Falling mortgage rates are enticing US homebuyers to trade up
This year's plunge in mortgage rates is giving Americans an incentive to upgrade to pricier houses.
Take loan officer Clint Gerke's client in Salem, Oregon. The single mother is just fine with her current home. But she's selling anyway so she can look for something better. Her motivation? Gerke offered her a 30-year mortgage with a rate of less than 4%.
"She wants to upgrade now before the interest rates go up and prices get even higher," he said.
One result of falling borrowing costs is that buyers are able to afford bigger mortgages. Those seeking pricier properties are acting now because their choices are increasing, and profits from selling their current home can fund the down payment on the next one. But at the entry level, where supplies are scarce, low rates mean even heavier competition.
The average rate for a 30-year mortgage dropped for a fifth straight week to 3.99%, the lowest since January 2018, Freddie Mac said Thursday.
Data from the Mortgage Bankers Association, meanwhile, show the average loan size increased to $331,000 last week, up 4% from a year earlier, and climbed as much as 9% during one week in April. Last November, when the 30-year rate was almost a percentage point higher, mortgage sizes were in decline.
Falling rates help loosen up a tight market. When rates rise, homeowners are more likely to stay put because they don't want to take on bigger mortgages. But when loan costs fall, they get motivated to trade up. And that frees up entry-level homes for eager first-timers.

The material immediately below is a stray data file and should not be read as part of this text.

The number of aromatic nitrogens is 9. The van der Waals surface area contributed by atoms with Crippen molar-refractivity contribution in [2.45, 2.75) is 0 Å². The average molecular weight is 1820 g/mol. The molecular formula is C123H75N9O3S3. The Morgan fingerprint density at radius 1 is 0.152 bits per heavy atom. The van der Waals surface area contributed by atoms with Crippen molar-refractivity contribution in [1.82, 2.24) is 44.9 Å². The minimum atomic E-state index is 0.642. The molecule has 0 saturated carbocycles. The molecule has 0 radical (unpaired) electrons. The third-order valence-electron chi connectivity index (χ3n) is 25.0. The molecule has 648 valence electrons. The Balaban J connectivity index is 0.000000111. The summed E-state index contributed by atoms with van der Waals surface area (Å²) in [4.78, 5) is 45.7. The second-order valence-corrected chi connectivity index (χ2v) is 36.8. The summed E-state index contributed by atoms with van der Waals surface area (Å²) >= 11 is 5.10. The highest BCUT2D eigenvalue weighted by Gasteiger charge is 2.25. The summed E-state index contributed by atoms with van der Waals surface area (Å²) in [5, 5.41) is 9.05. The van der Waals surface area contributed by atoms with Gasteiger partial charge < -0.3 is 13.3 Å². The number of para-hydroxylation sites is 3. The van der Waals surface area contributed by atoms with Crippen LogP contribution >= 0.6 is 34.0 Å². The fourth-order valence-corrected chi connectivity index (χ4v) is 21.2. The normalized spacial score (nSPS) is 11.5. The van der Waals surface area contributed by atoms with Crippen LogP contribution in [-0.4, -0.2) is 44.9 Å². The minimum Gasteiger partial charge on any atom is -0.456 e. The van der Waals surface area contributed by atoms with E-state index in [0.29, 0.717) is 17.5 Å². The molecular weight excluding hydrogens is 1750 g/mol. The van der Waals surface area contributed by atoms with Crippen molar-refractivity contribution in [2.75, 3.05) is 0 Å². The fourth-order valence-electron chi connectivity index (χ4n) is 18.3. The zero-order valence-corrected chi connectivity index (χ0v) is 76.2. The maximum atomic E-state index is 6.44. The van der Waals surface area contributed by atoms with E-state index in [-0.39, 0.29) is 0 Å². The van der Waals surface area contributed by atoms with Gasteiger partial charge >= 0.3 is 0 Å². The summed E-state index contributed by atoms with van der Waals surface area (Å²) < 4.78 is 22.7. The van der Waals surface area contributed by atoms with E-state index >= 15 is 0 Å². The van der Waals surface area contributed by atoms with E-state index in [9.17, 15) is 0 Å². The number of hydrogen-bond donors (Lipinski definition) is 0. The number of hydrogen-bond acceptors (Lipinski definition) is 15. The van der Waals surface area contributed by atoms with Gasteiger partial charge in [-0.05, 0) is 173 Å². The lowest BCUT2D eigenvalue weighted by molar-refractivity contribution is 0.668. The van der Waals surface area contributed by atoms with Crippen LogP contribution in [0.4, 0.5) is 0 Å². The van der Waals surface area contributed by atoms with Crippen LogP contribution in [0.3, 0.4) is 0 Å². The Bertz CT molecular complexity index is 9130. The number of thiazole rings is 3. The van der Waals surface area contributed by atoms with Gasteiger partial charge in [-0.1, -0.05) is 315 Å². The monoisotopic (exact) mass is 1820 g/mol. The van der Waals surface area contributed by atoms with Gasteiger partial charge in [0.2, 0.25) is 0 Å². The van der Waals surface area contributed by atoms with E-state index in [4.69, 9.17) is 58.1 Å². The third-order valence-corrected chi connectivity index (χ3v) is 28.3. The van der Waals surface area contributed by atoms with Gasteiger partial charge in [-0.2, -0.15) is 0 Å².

"There's a little more inventory on the market, and that's freeing up the logjam a little," said Michael Fratantoni, chief economist of the bankers group. "But the entry level is still extraordinarily tight."
Sales are strengthening in move-up price ranges. While deals fell 3% in April from a year earlier for homes costing less than $250,000, they were up 7% for other price segments up to $1 million, said Lawrence Yun, chief economist of the National Association of Realtors.
Buyers of higher-priced homes are just more "interest-rate sensitive," said Leonard Kiefer, deputy chief economist at Freddie Mac.
"Interest rates will move those people off the margin," he said. "But there are so many excess buyers in the entry level that it doesn't affect sales as much" for low-end properties.
Gerke, the loan officer with Salem-based Landmark Professional Mortgage, said his client wants to buy a house for about $350,000, which is considered move-up territory in her area.
"I'm seeing a lot of people who before were content to stay put and now are saying, 'It's not a bad time to upgrade,"' Gerke said.